In Jacksonville and all over Florida, a battery is committed when someone intentionally touches or strikes the victim against his or her will or intentionally causes bodily harm to another person.  The battery becomes “domestic” when the victim is a family or household member.  This includes spouses, ex-spouses, blood relatives, people who have children in common and people who reside together as if a family or who have lived together as a family sometime in the past.  A simple battery, without the domestic part, is a misdemeanor charge, punishable by up to a year in jail.  When the charge becomes domestic, punishments can be more severe.  The court may impose mandatory jail time and the defendant may have to complete a twenty-four class batterers’ intervention program.  This is an intense program that is completed while the defendant is on domestic battery probation in Florida.  If there is a violation of probation, the defendant can be placed back in jail to address the violation.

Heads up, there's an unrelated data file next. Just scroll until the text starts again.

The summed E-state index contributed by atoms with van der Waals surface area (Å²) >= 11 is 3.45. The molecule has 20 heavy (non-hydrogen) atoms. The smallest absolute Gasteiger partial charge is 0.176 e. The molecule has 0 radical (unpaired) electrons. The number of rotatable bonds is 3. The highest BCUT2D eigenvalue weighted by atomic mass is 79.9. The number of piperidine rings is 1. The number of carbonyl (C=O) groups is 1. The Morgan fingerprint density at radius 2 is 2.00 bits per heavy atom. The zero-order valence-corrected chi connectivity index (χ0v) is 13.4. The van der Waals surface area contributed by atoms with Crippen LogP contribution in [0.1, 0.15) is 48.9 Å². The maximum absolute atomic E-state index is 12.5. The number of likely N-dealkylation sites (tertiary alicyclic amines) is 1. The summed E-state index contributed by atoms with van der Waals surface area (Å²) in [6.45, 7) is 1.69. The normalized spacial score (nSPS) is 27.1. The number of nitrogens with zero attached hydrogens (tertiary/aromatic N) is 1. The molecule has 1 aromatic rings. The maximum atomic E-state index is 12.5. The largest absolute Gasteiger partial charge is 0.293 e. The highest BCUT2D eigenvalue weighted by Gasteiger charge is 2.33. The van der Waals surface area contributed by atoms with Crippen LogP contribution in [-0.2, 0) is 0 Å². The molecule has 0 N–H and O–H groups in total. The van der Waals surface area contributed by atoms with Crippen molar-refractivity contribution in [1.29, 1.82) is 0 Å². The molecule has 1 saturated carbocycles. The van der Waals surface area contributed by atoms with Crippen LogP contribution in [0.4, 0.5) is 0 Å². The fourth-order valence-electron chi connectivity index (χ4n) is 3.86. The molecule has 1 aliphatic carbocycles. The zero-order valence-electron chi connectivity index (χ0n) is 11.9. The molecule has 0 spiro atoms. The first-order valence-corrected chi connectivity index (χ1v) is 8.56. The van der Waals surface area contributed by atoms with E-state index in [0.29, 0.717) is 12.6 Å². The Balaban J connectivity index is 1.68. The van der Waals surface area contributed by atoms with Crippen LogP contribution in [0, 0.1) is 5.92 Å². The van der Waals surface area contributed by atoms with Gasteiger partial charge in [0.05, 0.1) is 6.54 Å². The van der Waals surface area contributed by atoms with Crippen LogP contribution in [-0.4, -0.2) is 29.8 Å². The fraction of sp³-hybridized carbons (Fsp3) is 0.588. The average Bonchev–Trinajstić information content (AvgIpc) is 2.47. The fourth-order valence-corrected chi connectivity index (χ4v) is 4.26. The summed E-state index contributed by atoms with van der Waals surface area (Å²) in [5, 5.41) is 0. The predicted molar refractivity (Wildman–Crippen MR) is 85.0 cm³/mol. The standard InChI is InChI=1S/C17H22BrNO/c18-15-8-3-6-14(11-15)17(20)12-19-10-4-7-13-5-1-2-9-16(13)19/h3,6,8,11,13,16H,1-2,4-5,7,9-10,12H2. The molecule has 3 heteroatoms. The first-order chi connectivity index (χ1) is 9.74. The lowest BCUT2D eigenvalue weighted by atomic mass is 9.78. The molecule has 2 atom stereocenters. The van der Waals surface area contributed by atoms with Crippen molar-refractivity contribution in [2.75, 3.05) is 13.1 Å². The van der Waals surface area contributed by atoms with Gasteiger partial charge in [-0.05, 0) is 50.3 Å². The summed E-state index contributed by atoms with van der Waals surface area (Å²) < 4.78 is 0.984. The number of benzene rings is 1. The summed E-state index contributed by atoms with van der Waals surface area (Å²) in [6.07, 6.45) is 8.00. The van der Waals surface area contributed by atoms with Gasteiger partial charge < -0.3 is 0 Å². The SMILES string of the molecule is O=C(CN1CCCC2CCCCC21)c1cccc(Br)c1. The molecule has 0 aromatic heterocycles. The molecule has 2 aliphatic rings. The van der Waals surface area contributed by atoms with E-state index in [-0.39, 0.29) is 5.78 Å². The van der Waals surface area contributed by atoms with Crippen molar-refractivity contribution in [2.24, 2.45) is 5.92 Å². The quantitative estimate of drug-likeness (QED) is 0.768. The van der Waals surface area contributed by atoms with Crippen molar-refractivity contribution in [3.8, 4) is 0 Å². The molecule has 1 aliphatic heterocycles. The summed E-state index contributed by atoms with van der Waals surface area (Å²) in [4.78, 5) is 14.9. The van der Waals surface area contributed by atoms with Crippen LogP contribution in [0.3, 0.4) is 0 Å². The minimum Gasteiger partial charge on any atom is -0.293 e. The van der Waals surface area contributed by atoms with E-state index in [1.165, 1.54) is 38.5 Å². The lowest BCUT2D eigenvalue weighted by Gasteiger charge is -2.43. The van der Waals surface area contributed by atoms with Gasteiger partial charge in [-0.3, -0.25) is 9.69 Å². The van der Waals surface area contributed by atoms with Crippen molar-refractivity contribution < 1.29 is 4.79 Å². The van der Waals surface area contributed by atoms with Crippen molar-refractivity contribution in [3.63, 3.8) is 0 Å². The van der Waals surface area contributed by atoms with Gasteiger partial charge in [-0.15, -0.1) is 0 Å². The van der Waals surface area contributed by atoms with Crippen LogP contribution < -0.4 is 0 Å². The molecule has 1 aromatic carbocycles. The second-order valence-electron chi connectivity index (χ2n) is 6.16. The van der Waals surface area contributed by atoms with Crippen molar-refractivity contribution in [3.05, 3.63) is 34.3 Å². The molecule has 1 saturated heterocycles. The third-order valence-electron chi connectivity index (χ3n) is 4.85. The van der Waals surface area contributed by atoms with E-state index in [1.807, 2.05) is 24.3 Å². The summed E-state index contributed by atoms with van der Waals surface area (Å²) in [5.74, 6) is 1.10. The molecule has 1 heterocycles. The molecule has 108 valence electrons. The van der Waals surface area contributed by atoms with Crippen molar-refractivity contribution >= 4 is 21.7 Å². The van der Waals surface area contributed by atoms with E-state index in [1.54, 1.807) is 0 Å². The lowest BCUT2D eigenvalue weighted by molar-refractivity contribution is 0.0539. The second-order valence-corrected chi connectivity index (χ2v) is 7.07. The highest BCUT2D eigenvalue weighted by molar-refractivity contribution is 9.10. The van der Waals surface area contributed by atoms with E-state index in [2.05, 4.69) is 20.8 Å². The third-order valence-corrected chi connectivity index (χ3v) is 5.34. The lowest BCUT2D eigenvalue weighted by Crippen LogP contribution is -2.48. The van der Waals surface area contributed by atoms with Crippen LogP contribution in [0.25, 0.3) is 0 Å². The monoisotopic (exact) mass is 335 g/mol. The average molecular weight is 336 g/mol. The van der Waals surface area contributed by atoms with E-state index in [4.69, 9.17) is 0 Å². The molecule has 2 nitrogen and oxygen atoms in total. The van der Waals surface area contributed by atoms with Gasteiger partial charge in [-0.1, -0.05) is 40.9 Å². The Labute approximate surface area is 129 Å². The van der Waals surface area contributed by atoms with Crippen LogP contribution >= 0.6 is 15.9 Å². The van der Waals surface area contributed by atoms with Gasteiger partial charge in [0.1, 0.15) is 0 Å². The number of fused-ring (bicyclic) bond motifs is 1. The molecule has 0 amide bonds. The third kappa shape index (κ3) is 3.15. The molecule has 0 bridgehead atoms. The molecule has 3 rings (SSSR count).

In addition to simple and domestic battery, there are also higher levels of battery in Florida.  A person commits an Aggravated Battery when they intentionally committed a battery and in the process, caused great bodily harm or permanent disability to the victim or used a deadly weapon.  The elevated battery charge becomes a felony, punishable by prison time.  If the victim of a battery is pregnant, this also converts the misdemeanor battery to a felony.  If a person has been convicted of prior misdemeanor battery charges, the State Attorney’s Office may charge any subsequent battery charge as a felony in Florida.